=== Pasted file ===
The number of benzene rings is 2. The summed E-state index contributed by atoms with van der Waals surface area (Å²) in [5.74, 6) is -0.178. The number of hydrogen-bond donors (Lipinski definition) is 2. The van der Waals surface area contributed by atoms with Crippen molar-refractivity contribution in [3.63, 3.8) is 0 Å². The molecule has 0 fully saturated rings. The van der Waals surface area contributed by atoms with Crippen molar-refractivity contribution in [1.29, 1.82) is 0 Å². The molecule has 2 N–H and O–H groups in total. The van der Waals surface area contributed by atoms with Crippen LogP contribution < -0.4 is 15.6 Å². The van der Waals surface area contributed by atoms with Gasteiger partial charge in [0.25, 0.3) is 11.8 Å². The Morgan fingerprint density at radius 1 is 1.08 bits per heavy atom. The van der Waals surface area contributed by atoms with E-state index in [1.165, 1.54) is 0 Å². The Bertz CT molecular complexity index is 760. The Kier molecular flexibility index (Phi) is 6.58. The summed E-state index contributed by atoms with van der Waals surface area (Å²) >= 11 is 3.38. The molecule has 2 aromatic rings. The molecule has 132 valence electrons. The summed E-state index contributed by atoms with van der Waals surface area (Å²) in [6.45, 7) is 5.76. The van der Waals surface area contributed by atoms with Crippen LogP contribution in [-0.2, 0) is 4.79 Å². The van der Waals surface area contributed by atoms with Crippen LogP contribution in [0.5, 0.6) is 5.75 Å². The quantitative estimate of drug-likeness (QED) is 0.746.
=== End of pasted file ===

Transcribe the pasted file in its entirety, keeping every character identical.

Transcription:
The number of benzene rings is 2. The summed E-state index contributed by atoms with van der Waals surface area (Å²) in [5.74, 6) is -0.178. The number of hydrogen-bond donors (Lipinski definition) is 2. The van der Waals surface area contributed by atoms with Crippen molar-refractivity contribution in [3.63, 3.8) is 0 Å². The molecule has 0 fully saturated rings. The van der Waals surface area contributed by atoms with Crippen molar-refractivity contribution in [1.29, 1.82) is 0 Å². The molecule has 2 N–H and O–H groups in total. The van der Waals surface area contributed by atoms with Crippen LogP contribution < -0.4 is 15.6 Å². The van der Waals surface area contributed by atoms with Gasteiger partial charge in [0.25, 0.3) is 11.8 Å². The Morgan fingerprint density at radius 1 is 1.08 bits per heavy atom. The van der Waals surface area contributed by atoms with E-state index in [1.165, 1.54) is 0 Å². The Bertz CT molecular complexity index is 760. The Kier molecular flexibility index (Phi) is 6.58. The summed E-state index contributed by atoms with van der Waals surface area (Å²) >= 11 is 3.38. The molecule has 2 aromatic rings. The molecule has 132 valence electrons. The summed E-state index contributed by atoms with van der Waals surface area (Å²) in [6.45, 7) is 5.76. The van der Waals surface area contributed by atoms with Crippen LogP contribution in [-0.2, 0) is 4.79 Å². The van der Waals surface area contributed by atoms with Crippen LogP contribution in [0.5, 0.6) is 5.75 Å². The quantitative estimate of drug-likeness (QED) is 0.746.